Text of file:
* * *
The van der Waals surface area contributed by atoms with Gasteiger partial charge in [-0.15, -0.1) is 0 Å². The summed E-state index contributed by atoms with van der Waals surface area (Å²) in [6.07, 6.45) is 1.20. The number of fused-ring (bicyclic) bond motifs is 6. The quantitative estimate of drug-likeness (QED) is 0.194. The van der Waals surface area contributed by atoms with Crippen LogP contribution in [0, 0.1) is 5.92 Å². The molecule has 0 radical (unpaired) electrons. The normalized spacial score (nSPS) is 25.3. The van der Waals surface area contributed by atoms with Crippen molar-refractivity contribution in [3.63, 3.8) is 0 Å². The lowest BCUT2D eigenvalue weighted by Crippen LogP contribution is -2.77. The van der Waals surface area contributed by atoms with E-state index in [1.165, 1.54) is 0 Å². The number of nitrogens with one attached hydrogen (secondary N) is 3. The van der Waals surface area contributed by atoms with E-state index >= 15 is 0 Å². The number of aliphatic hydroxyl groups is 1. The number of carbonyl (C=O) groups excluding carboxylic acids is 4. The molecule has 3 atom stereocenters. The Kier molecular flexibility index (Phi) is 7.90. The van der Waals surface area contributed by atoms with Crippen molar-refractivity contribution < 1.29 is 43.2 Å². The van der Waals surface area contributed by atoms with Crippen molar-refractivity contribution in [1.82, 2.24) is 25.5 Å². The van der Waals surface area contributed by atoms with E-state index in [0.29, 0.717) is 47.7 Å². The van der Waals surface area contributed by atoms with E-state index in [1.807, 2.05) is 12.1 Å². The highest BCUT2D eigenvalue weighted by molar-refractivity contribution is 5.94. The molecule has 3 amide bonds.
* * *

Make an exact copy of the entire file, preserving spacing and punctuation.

The van der Waals surface area contributed by atoms with Gasteiger partial charge in [-0.15, -0.1) is 0 Å². The summed E-state index contributed by atoms with van der Waals surface area (Å²) in [6.07, 6.45) is 1.20. The number of fused-ring (bicyclic) bond motifs is 6. The quantitative estimate of drug-likeness (QED) is 0.194. The van der Waals surface area contributed by atoms with Crippen LogP contribution in [0, 0.1) is 5.92 Å². The molecule has 0 radical (unpaired) electrons. The normalized spacial score (nSPS) is 25.3. The van der Waals surface area contributed by atoms with Crippen molar-refractivity contribution in [3.63, 3.8) is 0 Å². The lowest BCUT2D eigenvalue weighted by Crippen LogP contribution is -2.77. The van der Waals surface area contributed by atoms with E-state index in [1.165, 1.54) is 0 Å². The number of nitrogens with one attached hydrogen (secondary N) is 3. The van der Waals surface area contributed by atoms with E-state index >= 15 is 0 Å². The number of aliphatic hydroxyl groups is 1. The number of carbonyl (C=O) groups excluding carboxylic acids is 4. The molecule has 3 atom stereocenters. The Kier molecular flexibility index (Phi) is 7.90. The van der Waals surface area contributed by atoms with Crippen molar-refractivity contribution < 1.29 is 43.2 Å². The van der Waals surface area contributed by atoms with Crippen molar-refractivity contribution in [1.82, 2.24) is 25.5 Å². The van der Waals surface area contributed by atoms with E-state index in [0.29, 0.717) is 47.7 Å². The van der Waals surface area contributed by atoms with E-state index in [1.807, 2.05) is 12.1 Å². The highest BCUT2D eigenvalue weighted by molar-refractivity contribution is 5.94. The molecule has 3 amide bonds.